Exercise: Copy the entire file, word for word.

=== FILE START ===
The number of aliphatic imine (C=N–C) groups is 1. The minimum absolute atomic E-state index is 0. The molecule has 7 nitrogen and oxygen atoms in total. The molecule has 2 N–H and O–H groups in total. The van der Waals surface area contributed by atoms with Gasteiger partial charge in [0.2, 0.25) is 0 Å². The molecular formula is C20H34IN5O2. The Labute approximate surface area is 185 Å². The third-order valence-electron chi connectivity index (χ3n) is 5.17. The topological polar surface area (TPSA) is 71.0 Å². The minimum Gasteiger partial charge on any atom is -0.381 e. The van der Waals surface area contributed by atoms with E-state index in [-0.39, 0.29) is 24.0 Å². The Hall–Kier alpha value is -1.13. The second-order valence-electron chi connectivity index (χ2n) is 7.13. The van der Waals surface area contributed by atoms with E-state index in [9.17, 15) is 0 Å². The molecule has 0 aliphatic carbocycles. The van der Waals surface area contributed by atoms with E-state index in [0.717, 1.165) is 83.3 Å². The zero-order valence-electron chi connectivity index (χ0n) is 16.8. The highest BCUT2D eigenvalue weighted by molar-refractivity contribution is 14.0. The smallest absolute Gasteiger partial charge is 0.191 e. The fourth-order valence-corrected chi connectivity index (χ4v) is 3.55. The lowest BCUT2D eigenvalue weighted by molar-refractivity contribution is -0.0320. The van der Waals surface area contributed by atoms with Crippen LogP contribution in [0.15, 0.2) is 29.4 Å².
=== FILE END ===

The number of aliphatic imine (C=N–C) groups is 1. The minimum absolute atomic E-state index is 0. The molecule has 7 nitrogen and oxygen atoms in total. The molecule has 2 N–H and O–H groups in total. The van der Waals surface area contributed by atoms with Gasteiger partial charge in [0.2, 0.25) is 0 Å². The molecular formula is C20H34IN5O2. The Labute approximate surface area is 185 Å². The third-order valence-electron chi connectivity index (χ3n) is 5.17. The topological polar surface area (TPSA) is 71.0 Å². The minimum Gasteiger partial charge on any atom is -0.381 e. The van der Waals surface area contributed by atoms with E-state index in [-0.39, 0.29) is 24.0 Å². The Hall–Kier alpha value is -1.13. The second-order valence-electron chi connectivity index (χ2n) is 7.13. The van der Waals surface area contributed by atoms with E-state index in [9.17, 15) is 0 Å². The molecule has 0 aliphatic carbocycles. The van der Waals surface area contributed by atoms with E-state index in [0.717, 1.165) is 83.3 Å². The zero-order valence-electron chi connectivity index (χ0n) is 16.8. The highest BCUT2D eigenvalue weighted by molar-refractivity contribution is 14.0. The smallest absolute Gasteiger partial charge is 0.191 e. The fourth-order valence-corrected chi connectivity index (χ4v) is 3.55. The lowest BCUT2D eigenvalue weighted by molar-refractivity contribution is -0.0320. The van der Waals surface area contributed by atoms with Crippen LogP contribution in [0.15, 0.2) is 29.4 Å².